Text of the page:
In this review of Xyber 9, I will examine the Xyber 9 stock forecasting program developed by Robert Taylor, and offered online through a monthly membership site. The software is based on the research of Robert Taylor, a nominee for the Nobel Prize in Economics, who discovered that stock prices correlate with gravitational fluctuations as evidenced by the level of tides.
You may question how gravitational forces have anything to do with the stock market, however, Taylor's research does show a strong connection between the two.As a matter of fact, the research done by Taylor shows that major high and low points in the stock market over the last hundred years or so have had an adverse relationship to highs and lows in gravitational activity, as measured by tidal levels. From this finding, Taylor developed a model that predicts future stock market direction based on expected gravitational fluctuations, and Xyber 9 is the result of this research.
For those inclined to take a closer look at the research, Taylor has written a fictional book called Paradigm, which outlines the research behind his theories. Fortunately, people who are not interested in the fictional tale can skip to the paper at the end of the book which details Taylor's findings. "Taylor's Law" summarizes the correlation between gravitational forces and the financial markets and states the following.
"The financial market's expansion and contracting is quantitatively in direct correlation to the increases and decrees in gravitational fluctuations experienced at the human level. to the increases in gravitational forces. "
All this may be quite fascinating, but the real question is whether the model, and more specifically whether the Xyber 9 software can indeed predict stock prices. The Xyber 9 site does post all past forecasts, so you can see for yourself. In general, I believe the Xyber 9 model does show better results than what one would get from following many other signals. But it is far from perfect.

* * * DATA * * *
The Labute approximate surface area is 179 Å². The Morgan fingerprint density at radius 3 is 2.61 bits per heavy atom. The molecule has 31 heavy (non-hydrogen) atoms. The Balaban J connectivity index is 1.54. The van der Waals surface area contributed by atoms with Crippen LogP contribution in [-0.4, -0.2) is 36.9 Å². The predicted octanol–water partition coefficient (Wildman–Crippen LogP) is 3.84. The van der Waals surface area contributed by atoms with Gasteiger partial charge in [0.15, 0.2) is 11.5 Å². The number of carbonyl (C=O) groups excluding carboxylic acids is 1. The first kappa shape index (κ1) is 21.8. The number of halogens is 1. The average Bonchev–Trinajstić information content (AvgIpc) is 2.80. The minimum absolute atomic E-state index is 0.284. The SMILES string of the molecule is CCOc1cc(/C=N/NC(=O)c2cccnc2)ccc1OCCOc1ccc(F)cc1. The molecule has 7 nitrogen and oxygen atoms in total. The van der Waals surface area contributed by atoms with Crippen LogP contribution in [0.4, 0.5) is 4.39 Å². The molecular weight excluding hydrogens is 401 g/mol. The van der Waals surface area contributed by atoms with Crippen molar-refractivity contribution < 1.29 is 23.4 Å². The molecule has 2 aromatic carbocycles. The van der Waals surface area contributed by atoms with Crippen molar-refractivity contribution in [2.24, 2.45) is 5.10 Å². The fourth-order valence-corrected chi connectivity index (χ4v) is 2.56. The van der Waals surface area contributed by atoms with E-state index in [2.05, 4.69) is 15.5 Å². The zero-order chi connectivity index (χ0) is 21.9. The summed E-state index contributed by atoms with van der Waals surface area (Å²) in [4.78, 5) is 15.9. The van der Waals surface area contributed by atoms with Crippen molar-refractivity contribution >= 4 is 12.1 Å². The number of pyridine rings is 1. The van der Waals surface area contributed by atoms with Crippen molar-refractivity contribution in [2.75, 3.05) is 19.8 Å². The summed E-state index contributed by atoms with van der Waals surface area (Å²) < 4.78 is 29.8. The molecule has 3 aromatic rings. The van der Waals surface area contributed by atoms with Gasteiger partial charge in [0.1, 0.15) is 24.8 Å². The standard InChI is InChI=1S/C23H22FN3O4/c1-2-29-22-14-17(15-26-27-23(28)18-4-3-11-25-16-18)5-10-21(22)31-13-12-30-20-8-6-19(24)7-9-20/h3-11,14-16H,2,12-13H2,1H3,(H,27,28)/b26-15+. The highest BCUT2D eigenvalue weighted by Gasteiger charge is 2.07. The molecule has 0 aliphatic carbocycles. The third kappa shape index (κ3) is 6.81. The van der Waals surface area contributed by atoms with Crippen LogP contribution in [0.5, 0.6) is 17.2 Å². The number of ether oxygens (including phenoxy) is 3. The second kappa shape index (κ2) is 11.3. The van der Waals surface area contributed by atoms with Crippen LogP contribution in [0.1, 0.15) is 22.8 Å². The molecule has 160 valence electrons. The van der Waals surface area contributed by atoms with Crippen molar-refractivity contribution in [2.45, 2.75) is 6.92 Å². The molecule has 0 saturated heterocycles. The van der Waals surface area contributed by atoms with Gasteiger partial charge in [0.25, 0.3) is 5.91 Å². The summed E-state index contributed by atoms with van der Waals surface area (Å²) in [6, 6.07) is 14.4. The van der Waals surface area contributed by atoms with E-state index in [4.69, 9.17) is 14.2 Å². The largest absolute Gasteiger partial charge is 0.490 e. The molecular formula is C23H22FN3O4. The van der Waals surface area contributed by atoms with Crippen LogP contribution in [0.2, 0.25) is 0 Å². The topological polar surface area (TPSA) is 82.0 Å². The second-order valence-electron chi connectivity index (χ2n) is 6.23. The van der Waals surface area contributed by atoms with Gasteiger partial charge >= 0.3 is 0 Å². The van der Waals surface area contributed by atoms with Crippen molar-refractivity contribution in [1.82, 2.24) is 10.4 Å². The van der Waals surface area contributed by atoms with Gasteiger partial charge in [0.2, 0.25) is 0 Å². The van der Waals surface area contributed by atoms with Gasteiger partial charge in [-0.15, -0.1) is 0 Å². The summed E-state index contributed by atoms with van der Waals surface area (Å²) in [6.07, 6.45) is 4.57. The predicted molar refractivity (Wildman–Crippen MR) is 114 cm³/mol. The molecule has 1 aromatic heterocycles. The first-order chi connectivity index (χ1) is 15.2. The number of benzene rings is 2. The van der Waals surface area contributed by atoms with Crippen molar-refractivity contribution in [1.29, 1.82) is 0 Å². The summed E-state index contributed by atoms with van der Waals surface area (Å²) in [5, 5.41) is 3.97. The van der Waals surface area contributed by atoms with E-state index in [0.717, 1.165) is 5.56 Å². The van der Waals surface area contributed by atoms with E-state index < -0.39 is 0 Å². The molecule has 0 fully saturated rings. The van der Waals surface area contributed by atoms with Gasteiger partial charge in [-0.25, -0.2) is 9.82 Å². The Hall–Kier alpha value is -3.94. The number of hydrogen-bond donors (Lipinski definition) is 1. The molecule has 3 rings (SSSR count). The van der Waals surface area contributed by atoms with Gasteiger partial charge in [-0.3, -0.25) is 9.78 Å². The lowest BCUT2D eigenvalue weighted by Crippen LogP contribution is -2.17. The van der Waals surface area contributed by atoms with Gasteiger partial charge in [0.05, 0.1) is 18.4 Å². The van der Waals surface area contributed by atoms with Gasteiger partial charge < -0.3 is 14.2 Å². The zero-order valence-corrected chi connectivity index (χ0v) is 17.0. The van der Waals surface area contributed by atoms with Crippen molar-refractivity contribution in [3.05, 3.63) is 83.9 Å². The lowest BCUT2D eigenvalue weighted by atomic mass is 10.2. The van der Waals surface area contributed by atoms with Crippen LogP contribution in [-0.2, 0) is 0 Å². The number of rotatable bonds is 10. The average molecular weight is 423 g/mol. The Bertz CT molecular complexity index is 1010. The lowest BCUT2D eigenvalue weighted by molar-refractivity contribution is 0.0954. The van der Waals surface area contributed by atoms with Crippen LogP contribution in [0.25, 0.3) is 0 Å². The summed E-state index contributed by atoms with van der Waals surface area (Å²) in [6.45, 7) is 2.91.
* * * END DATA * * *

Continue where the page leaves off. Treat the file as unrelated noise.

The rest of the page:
As a former subscriber of Xyber 9, one frustrating thing was trying to replicate the performance posted on the site. Taylor calculates gains and losses in an unrealistic way by taking the high or low of the day the forecast was made, and comparing it to the high or low at the end of the forecast. This means that for long positions, the low of the first day would be assembled to be the entry point, and the high of the last day would be assembled to be the exit point. Of course, in real life, no trader would be able to capture the high or low of the signal day, and therefore the actual results tend to be a lot lower than what is posted, especially after contracts and slippage are taken into account.
But in spite of this, the Xyber 9 forecasts do often beat the market. During the market mayhem that unfolded at the end of 2008, the Xyber 9 program did seem to perform better than a traditional buy and hold strategy. On the other hand, Xyber 9 did deliver some signals that missed some major moves, so it is not reliable enough to be completely trusted.
So in conclusion, although I think Taylor has unveiled an interesting relationship between gravitational fluctuations and stock prices, I believe he may need to tweak his program just a bit more to make the Xyber 9 program truly powerful. Right now, it shows lots of promise, but its accuracy is still not high enough for me to be comfortable with the signals, especially during a volatile market.